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Consider classic error-correcting problem:

there is finite set $A$ and string $a_1...a_n$, $a_i \in A$ in the begin.

in the end we have $b_1...b_n$. Set places of errors $E = \{i| a_i\not= b_i \}$, $t = |E|$

We want to find algorithm that coding some string $c_1...c_k \to a_1...a_n$ and $b_1...b_n \to c_1...c_k$. We want $k/n, t/n \to$ max (I simplified some).

In classic case we don't know $E$ and I offer to consider error-correcting problem when we know it.

Has it been considered? What is relations between this problem and classic?

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    $\begingroup$ This must have been considered when designing RAIDs: for example, RAID5 implements inter-disk ECC that restores lost info only when the set of failed blocks is known. $\endgroup$ – Michael Jun 18 '14 at 20:30
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    $\begingroup$ Your question is not so clear to me but we have MDS error correction codes that are optimal in the sense that no extra information is generated by the code. What is the difference between classical problem and your problem? $\endgroup$ – Helium Jun 19 '14 at 6:51
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Here's a long comment that can't be put in the comment section:

If you know the location of errors in a binary system, and if errors are just bit flips, you can just flip those erroneous guys again. This ensures 100% error correction for obvious reasons. No coding theory involved. So it must be non-binary or erroneous bits become an illegal letter outside of the given alphabet.

Michael mentioned RAID5 in the comment. The error model for a RAID system is this latter kind, where a bit or digit may be flipped to a special symbol outside of the given legal letters. This kind of error is called an erasure. Here's a link to the Wikipedia article: http://en.wikipedia.org/wiki/Erasure_code.

Erasures are typically studied in the context of data storage, such as hard disks in a large server or optical media like Blu-rays. RAID Michael mentioned is a quintessential example of this. What it does is basically regard each disk as one (often non-binary) digit and encode them by a linear code. So, roughly speaking, you do the check-sum thing for the entire array of disks by seeing each node as one digit.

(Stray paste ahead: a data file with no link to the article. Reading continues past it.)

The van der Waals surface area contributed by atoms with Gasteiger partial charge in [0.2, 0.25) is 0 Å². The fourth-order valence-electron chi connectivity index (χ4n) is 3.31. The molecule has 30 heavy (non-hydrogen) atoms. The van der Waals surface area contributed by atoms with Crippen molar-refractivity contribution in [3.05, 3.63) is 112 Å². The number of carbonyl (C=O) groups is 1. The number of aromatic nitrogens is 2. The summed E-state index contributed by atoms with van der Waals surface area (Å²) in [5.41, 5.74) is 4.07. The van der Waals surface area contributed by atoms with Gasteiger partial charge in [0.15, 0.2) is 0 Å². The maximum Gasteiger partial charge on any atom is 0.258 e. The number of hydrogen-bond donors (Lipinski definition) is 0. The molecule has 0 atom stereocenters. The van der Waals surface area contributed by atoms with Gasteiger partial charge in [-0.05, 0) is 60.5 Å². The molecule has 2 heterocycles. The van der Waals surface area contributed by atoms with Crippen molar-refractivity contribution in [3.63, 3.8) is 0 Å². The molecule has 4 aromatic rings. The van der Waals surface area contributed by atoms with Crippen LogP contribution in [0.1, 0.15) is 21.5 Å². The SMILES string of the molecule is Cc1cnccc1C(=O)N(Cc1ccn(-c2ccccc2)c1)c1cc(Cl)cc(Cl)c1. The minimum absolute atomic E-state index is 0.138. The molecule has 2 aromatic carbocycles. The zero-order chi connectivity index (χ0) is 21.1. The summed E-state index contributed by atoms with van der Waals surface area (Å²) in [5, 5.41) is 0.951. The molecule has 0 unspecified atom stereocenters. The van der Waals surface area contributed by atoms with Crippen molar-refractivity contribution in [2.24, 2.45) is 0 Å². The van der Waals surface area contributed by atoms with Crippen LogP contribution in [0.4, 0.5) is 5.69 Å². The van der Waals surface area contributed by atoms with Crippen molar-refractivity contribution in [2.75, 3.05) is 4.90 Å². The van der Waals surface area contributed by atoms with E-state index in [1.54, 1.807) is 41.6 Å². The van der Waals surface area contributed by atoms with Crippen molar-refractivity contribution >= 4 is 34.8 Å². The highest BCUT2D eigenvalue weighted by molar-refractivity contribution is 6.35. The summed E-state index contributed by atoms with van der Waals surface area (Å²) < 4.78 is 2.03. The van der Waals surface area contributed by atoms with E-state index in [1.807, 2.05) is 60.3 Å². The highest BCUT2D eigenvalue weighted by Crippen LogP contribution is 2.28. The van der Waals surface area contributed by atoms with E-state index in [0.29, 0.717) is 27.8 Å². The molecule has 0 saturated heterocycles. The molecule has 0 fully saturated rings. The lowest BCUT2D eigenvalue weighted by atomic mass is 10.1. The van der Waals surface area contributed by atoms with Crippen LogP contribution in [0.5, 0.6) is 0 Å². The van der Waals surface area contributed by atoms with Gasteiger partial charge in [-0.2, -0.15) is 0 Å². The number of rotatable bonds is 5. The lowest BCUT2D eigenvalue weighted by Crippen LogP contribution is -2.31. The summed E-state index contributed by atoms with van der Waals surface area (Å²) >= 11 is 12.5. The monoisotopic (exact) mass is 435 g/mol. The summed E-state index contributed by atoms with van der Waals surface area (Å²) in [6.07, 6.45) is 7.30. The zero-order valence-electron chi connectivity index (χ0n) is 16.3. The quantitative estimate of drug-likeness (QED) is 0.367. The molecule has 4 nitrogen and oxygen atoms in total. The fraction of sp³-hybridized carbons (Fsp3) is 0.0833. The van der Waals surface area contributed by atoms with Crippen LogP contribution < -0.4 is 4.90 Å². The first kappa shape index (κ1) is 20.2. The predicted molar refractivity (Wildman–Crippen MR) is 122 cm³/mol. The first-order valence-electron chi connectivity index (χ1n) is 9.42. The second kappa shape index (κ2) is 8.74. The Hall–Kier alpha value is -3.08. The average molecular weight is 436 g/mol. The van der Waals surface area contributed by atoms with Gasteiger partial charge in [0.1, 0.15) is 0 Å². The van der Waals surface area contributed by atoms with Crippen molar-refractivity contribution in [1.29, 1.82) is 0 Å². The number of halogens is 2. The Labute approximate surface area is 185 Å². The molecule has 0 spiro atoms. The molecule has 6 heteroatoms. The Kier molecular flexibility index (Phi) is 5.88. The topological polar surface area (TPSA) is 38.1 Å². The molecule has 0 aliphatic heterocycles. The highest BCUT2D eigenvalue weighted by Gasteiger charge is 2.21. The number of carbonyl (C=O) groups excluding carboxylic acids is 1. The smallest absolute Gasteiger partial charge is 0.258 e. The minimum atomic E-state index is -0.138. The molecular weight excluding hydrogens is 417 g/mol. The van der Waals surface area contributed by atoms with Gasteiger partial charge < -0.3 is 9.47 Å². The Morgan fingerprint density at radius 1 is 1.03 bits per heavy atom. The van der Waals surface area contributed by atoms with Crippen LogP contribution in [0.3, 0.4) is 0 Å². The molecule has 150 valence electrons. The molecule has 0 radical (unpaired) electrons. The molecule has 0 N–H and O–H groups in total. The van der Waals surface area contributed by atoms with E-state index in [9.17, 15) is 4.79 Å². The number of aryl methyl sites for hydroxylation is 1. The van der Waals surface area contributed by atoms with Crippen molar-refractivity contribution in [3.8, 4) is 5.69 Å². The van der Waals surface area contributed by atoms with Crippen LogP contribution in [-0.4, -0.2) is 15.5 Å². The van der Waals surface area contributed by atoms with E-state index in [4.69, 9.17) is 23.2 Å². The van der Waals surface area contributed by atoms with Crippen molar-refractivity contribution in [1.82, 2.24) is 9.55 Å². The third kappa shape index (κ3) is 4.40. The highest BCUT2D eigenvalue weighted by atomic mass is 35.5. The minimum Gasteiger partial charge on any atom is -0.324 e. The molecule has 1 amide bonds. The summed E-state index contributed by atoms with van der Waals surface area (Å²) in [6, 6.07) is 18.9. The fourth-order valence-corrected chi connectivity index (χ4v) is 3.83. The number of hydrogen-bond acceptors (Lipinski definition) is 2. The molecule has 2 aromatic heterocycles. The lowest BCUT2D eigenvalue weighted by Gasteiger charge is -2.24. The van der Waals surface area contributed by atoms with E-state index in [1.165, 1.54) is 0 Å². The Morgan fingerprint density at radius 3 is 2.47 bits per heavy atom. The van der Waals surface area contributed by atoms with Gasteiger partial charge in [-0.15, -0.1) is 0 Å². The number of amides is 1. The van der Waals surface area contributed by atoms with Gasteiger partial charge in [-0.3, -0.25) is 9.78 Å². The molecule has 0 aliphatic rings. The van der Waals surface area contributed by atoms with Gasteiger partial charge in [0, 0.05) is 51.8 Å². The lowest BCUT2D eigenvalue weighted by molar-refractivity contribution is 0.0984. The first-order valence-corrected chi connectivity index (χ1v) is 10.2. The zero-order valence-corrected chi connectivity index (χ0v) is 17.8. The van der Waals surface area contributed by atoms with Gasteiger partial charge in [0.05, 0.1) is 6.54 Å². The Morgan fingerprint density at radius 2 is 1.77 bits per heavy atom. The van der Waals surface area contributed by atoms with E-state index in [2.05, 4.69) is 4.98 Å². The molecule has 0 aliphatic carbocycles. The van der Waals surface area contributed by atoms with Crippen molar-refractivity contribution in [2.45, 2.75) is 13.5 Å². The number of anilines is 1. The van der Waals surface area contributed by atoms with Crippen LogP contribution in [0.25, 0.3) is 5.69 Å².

It might help grasp the concept if you imagine erasures as a "can't read" or "don't know what symbol" kind of error. If you come across a failed data section, you're sure it went wrong. But without any side information, you don't know if they were originally $0$, $1$, or whatever legal letter. It's just illegal data. So, you treat it as a special "can't read" section by assigning a special symbol "erasure" for this type of error.

The "located errors" you asked seem slightly different from erasures because you know which symbol each erroneous guy resulted in, although they can be corrected at least sub-optimally by optimal erasure codes. If there is a known pattern about errors (e.g., $0$ may become $1$, but $1$ never becomes $0$), knowing what symbol an erroneous bit resulted in may greatly help achieve a higher rate.

Of course, if you ask how much you can do better than traditionally studied channels, it all depends on exactly what kind of error model you consider. Since you didn't specify it, if we simply adopt the memoryless symmetrical channel, it's either trivial (i.e., the binary case of "just flip the wrong guy again") or the best possible rate is bounded from below by the capacity of the erasure channel. I don't know how large the gap in capacity is between the erasure channel and the located error channel.

There are many papers about erasures. And your textbook on coding theory may explain erasures well, too. But I haven't seen one that deals with the located error channel like you described.

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What you are describing is a modification of the $q$-ary symmetric channel. As pointed out by Yuchiro in a previous answer, your problem is trivial when $q = 2$, meaning that if we have a binary alphabet, then knowing the position of the errors actually tells you what are the correct bits.

Suppose you have an alphabet $\{0,1,2\}$, of size $3$. The way you described you problem, if the symbol $0$ is sent, we can receive either $0$ or $1',2'$, i.e., we know whether the received symbol is wrong. The same happens for $1$ and $2$. Thus, the channel for your model can be described by the following graph: Channel graph

(I am supposing that the transition probabilities are symmetric). Considering $y$ the output and $x$ the input, the transition matrix is $$P_{ij} = P(y = j |x = i) = \left( \begin{array}{cccccc} p_1 & 0 & 0 & 0 & p_2 & p_2 \\ 0 & p_1 & 0 & p_2 & 0 & p_2 \\ 0 & 0 & p_1 & p_2 & p_2 & 0 \\ \end{array} \right).$$ Maximizing mutual information gives you the capacity. I made a quick calculation and may be wrong, but I got that the capacity is

$$C = p_1 \log 3 + 2 p_2(\log 3 - 1) \mbox{ bits / channel use }$$. This makes a lot of sense, since if $p_1 = 1$ this is $\log 3$, a perfect channel, and if $p_1 = 0$, this is $\log 3 -1$, the capacity of a symmetric channel consisting only of the last three symbols $0', 1', 2'$ as output.

Now you should be able to generalize this for any $q$ with a little extra effort.

Thus, the answer to your question if this is "classic" is "yes", in the sense that you can achieve capacity doing Shannon type strategies (random coding, etc..) or even more modern stuff (e.g, polar codes). On the other hand, I don't think nobody considered the construction of practical codes for this specific channel (to the best of my knowledge).

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  • $\begingroup$ could you provide details on capacity calculation? $\endgroup$ – Brout Mar 18 '15 at 22:11

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